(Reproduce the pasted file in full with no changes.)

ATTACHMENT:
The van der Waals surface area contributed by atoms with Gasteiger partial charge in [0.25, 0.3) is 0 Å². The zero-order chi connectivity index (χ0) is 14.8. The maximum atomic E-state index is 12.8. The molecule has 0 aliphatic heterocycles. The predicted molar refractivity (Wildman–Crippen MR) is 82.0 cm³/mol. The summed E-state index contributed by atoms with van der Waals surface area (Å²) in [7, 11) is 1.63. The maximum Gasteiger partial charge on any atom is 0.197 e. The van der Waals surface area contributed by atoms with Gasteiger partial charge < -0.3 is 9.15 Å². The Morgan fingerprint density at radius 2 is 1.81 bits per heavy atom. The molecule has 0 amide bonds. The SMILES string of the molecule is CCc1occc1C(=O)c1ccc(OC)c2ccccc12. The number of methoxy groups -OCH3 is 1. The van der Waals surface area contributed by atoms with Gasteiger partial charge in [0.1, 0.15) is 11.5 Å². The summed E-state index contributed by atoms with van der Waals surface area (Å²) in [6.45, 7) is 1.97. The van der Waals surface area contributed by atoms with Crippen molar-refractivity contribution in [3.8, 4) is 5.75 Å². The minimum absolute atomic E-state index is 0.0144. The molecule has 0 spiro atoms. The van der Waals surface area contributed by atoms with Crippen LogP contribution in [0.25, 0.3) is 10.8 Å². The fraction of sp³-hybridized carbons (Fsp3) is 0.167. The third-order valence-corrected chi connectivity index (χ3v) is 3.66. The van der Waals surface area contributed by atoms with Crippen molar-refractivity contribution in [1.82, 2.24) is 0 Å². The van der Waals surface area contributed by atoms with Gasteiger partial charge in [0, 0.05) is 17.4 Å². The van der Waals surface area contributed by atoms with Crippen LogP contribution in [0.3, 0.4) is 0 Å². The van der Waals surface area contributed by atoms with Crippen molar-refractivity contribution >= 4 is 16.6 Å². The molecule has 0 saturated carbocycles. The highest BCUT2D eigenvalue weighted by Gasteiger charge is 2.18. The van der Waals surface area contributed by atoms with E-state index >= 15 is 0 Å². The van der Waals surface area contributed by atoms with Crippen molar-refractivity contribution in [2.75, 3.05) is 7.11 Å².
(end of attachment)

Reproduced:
The van der Waals surface area contributed by atoms with Gasteiger partial charge in [0.25, 0.3) is 0 Å². The zero-order chi connectivity index (χ0) is 14.8. The maximum atomic E-state index is 12.8. The molecule has 0 aliphatic heterocycles. The predicted molar refractivity (Wildman–Crippen MR) is 82.0 cm³/mol. The summed E-state index contributed by atoms with van der Waals surface area (Å²) in [7, 11) is 1.63. The maximum Gasteiger partial charge on any atom is 0.197 e. The van der Waals surface area contributed by atoms with Gasteiger partial charge < -0.3 is 9.15 Å². The Morgan fingerprint density at radius 2 is 1.81 bits per heavy atom. The molecule has 0 amide bonds. The SMILES string of the molecule is CCc1occc1C(=O)c1ccc(OC)c2ccccc12. The number of methoxy groups -OCH3 is 1. The van der Waals surface area contributed by atoms with Gasteiger partial charge in [0.1, 0.15) is 11.5 Å². The summed E-state index contributed by atoms with van der Waals surface area (Å²) in [6.45, 7) is 1.97. The van der Waals surface area contributed by atoms with Crippen molar-refractivity contribution in [3.8, 4) is 5.75 Å². The minimum absolute atomic E-state index is 0.0144. The molecule has 0 spiro atoms. The van der Waals surface area contributed by atoms with Crippen LogP contribution in [0.25, 0.3) is 10.8 Å². The fraction of sp³-hybridized carbons (Fsp3) is 0.167. The third-order valence-corrected chi connectivity index (χ3v) is 3.66. The van der Waals surface area contributed by atoms with Crippen molar-refractivity contribution in [1.82, 2.24) is 0 Å². The van der Waals surface area contributed by atoms with Gasteiger partial charge in [0, 0.05) is 17.4 Å². The van der Waals surface area contributed by atoms with Crippen LogP contribution in [0.3, 0.4) is 0 Å². The van der Waals surface area contributed by atoms with Crippen molar-refractivity contribution >= 4 is 16.6 Å². The molecule has 0 saturated carbocycles. The highest BCUT2D eigenvalue weighted by Gasteiger charge is 2.18. The van der Waals surface area contributed by atoms with E-state index >= 15 is 0 Å². The van der Waals surface area contributed by atoms with Crippen molar-refractivity contribution in [2.75, 3.05) is 7.11 Å².